United States. Congress. Senate. Special Committee.

Post-war economic policy and planning. Joint hearings before the special committees on post-war economic policy and planning, Congress of the United States, Seventy-eighth Congress, second session, pursuant to S. Res. 102 and H. Res. 408, resolutions creating special committees on post-war economic (unit 6) online

. (page 1 of 49)
Online LibraryUnited States. Congress. Senate. Special CommitteePost-war economic policy and planning. Joint hearings before the special committees on post-war economic policy and planning, Congress of the United States, Seventy-eighth Congress, second session, pursuant to S. Res. 102 and H. Res. 408, resolutions creating special committees on post-war economic (unit 6) → online text (page 1 of 49)
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POSTWAR ECONOMIC POLICY AND PLANNING

HEARINGS

BEFORE THE

SPECIAL COMMITTEE ON POSTWAR ECONOMIC

POLICY AND PLANNING

HOUSE OF EEPEESENTATIVES

SEVENTY-EIGHTH CONGRESS

SECOND SESSION
AND

SEVENTY-NINTH CONGRESS

FIRST SESSION
PURSUANT TO

H. Res. 408 and H. Res. 60

RESOLUTIONS CREATING A SPECIAL COMMITTEE ON
POSTWAR ECONOMIC POLICY AND PLANNING



PART 6



JULY 27, 28, 1944; MARCH 13-16; APRIL 4, 1945



POSTWAR PUBLIC WORKS AND CONSTRUCTION



Printed for the use of the Special Committee on Postwar
Economic Policy and Planning




UNITED STATES
GOVERNMENT TRINTING OFFICE
99579 ■ WASHINGTON : 1945



\j;S. SUPERINTENDENT OF DOCUV.EHTO

NOV 1 1945



SPECIAL COMMITTEE ON POSTWAR ECONOMIC POLICY AND

PLANNING

WILLIAM M. COLMER, Mississippi, Chairman



JERE COOPER, Tennessee
FRANCIS E. WALTER, Pennsylvania
ORVILLB ZIMMERMAN, Missouri
JERRY VOORHIS, California
JOHN R. MURDOCK, Arizona
WALTER A. LYNCH, New Yorii
THOMAS J. O'BRIEN, Illinois
JOHN E. FOGARTY, Rhode Island
EUGENE WORLEY, Texas



HAMILTON FISH,i New York
CPIARLES L. GIFFORD, Massachusetts
B. CARROLL, REECE, Tennessee
RICHARD J. WELCH, California
CHARLES A. WOLVERTON, New Jersey
CLIFFORD R. HOPE, Kansas
JESSE P. WOLCOTT, Michigan
CHARLES S. DEWEY,2 Illinois



Subcommittee on Public Works and Construction

WALTER A. LYNCH, Chairman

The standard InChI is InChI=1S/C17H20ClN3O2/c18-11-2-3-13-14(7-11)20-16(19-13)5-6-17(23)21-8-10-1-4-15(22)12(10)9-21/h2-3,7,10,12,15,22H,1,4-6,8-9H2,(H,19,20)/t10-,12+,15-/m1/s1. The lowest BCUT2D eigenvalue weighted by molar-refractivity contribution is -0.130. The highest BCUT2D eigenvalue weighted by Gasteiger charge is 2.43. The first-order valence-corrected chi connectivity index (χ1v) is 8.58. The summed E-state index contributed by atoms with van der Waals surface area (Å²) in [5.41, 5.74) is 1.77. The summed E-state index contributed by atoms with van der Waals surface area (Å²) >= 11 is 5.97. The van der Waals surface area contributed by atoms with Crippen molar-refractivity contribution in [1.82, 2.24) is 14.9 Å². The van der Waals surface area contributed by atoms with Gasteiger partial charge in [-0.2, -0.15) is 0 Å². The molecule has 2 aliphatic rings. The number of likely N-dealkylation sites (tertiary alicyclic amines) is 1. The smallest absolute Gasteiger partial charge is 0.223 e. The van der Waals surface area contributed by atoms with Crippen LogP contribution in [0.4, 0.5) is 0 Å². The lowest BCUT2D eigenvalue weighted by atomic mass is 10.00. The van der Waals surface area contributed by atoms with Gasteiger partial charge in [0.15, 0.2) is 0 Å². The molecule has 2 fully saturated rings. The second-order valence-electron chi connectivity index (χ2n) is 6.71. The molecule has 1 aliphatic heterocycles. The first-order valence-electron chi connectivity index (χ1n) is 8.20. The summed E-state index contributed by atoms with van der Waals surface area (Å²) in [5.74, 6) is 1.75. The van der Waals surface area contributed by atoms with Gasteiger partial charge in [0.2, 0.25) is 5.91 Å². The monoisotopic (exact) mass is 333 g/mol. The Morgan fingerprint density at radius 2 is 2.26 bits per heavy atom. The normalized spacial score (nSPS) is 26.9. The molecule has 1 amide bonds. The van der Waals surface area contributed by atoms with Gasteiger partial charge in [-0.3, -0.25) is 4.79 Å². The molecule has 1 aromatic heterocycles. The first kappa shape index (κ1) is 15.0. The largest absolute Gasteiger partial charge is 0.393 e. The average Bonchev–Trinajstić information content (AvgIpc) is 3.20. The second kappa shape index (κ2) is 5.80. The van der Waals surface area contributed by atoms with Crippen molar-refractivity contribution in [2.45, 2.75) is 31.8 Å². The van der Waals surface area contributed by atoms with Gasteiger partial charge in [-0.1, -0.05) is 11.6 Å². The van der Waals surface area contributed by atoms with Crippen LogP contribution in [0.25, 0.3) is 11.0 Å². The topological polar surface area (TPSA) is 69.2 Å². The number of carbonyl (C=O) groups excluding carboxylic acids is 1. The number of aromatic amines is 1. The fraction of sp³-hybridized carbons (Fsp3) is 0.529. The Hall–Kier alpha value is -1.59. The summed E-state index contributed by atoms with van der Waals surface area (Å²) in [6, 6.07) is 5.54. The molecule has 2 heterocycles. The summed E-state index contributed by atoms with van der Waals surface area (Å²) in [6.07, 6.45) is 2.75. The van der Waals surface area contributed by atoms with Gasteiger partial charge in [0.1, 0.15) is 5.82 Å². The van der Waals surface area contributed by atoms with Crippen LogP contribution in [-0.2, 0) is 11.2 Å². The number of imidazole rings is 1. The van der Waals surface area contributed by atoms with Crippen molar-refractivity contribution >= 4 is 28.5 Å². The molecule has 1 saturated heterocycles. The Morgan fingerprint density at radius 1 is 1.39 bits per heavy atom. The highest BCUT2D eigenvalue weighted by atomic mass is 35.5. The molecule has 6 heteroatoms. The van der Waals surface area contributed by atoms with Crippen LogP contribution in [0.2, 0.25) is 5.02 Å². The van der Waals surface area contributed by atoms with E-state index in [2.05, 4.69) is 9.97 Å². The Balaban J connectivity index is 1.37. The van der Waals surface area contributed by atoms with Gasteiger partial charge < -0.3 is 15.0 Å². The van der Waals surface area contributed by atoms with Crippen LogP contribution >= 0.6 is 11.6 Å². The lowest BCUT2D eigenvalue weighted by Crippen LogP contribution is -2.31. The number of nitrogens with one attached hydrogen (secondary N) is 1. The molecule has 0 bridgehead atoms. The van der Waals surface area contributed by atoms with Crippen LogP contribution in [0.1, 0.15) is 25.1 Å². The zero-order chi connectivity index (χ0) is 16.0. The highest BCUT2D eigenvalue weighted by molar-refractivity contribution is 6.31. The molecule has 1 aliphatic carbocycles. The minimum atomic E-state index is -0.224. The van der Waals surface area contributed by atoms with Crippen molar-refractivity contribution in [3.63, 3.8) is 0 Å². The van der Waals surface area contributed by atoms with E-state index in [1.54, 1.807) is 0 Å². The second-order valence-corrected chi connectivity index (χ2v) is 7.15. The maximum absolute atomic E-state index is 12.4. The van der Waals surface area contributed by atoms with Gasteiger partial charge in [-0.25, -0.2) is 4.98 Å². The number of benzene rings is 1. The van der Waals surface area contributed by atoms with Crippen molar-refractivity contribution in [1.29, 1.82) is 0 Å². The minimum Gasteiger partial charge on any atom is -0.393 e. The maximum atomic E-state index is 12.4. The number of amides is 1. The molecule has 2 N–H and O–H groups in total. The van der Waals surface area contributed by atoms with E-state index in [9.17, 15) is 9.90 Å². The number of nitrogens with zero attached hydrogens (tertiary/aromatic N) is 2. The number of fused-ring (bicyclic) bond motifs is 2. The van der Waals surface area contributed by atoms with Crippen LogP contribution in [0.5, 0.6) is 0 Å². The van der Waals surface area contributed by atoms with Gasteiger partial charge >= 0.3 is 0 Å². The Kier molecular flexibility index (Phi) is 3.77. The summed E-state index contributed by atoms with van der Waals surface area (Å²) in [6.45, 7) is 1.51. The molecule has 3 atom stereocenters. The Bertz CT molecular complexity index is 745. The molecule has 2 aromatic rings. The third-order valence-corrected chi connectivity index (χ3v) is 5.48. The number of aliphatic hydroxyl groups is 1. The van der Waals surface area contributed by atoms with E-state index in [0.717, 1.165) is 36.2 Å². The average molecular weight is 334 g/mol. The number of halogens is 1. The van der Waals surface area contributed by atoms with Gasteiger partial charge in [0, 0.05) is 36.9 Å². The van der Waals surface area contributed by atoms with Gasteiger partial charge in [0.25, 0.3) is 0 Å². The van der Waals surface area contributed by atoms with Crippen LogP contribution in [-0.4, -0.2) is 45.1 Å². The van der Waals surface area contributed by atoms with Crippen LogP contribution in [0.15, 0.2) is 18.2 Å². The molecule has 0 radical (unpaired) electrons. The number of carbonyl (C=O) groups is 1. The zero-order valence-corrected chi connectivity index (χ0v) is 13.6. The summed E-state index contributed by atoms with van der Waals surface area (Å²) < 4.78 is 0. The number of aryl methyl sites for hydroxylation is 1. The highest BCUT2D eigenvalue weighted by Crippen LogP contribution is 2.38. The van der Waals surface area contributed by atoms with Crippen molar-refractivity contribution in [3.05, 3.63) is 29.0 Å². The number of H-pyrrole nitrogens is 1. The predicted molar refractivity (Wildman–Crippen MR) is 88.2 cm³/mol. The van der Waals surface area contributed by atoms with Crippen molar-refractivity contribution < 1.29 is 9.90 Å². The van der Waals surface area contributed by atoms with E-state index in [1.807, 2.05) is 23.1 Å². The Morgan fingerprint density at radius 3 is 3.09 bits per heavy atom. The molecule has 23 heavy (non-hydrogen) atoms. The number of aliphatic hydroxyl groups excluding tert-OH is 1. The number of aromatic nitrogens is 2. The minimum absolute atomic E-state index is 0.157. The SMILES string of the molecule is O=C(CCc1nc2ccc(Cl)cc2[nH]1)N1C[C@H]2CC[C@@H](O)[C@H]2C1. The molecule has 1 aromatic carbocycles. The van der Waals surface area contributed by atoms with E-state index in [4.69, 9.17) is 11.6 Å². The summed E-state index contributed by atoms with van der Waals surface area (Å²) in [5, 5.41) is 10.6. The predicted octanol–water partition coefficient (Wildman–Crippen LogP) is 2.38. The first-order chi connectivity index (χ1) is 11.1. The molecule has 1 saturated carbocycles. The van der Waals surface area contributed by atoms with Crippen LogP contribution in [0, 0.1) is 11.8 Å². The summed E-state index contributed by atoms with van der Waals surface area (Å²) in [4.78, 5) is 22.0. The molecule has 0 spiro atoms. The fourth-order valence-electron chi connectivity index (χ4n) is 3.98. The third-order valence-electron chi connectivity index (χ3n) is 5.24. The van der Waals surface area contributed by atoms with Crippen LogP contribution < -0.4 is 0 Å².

JOHN R. MURDOCK
JOHN E. FOGARTY
EUGENE WORLEY



HAMILTON FISH ^
B. CARROLL REECE
JESSE P. WOLCOTT
Marion B. Folsom, Director
A. D. H. Kaplan, Consultant
Haery E. McAllister, Consultant



1 Replaced in 79th Cong, by Jay LeFevre, New York.
^ Replaced in 79th Cong, by Sid Simpson, Illinois.



CONTENTS



statement of— ^"g^

LaGuardia, Fiorello H., mayor, city of New York 1709

Lyons, James J., president, Borough of the Bronx 1725

Nathan, Edgar J., Jr., presiden^^, Borough of Manhattan 1732

Fitzgerald, Maurice A., commissioner of borough works. Queens 1735

Catherwood, Martin P., State of New York Commissioner of Com-
merce 1738

Walton, Harry M., Jr., Delaware County, N. Y 1753

Pirnie, Malcolm, president, American Society of Civil Engineers 1757

Upham, Charles M., director, American Road Builders Association.. 1767

Moses, Robert, park commissioner, city of New York 1773

Church, Stanley W., mayor, city of New Rochelle 1810

McSpedon, Howard, president, Building and Construction Trades

Council 1814

Brutschy, Fred, chairman, Joint Committee of Building Trades Em-
ployers and Building and Construction Trades Council 1818

Sheridan, Arthur V., editor, American Engineer 1824

Taft, Thomas K., Cornwall, N. Y 1828

Jonas, James A., president, Orange County Chamber of Commerce.. 1830

Shipp, E. Maltby, chairman, Newburgh (N. Y.) Planning Board 1832

Bush, Peter H., executive chief engineer, Orange County Planning

Board 1836

Heins, Oscar J., staff supervisor, Rockland County Planning Board.. 1844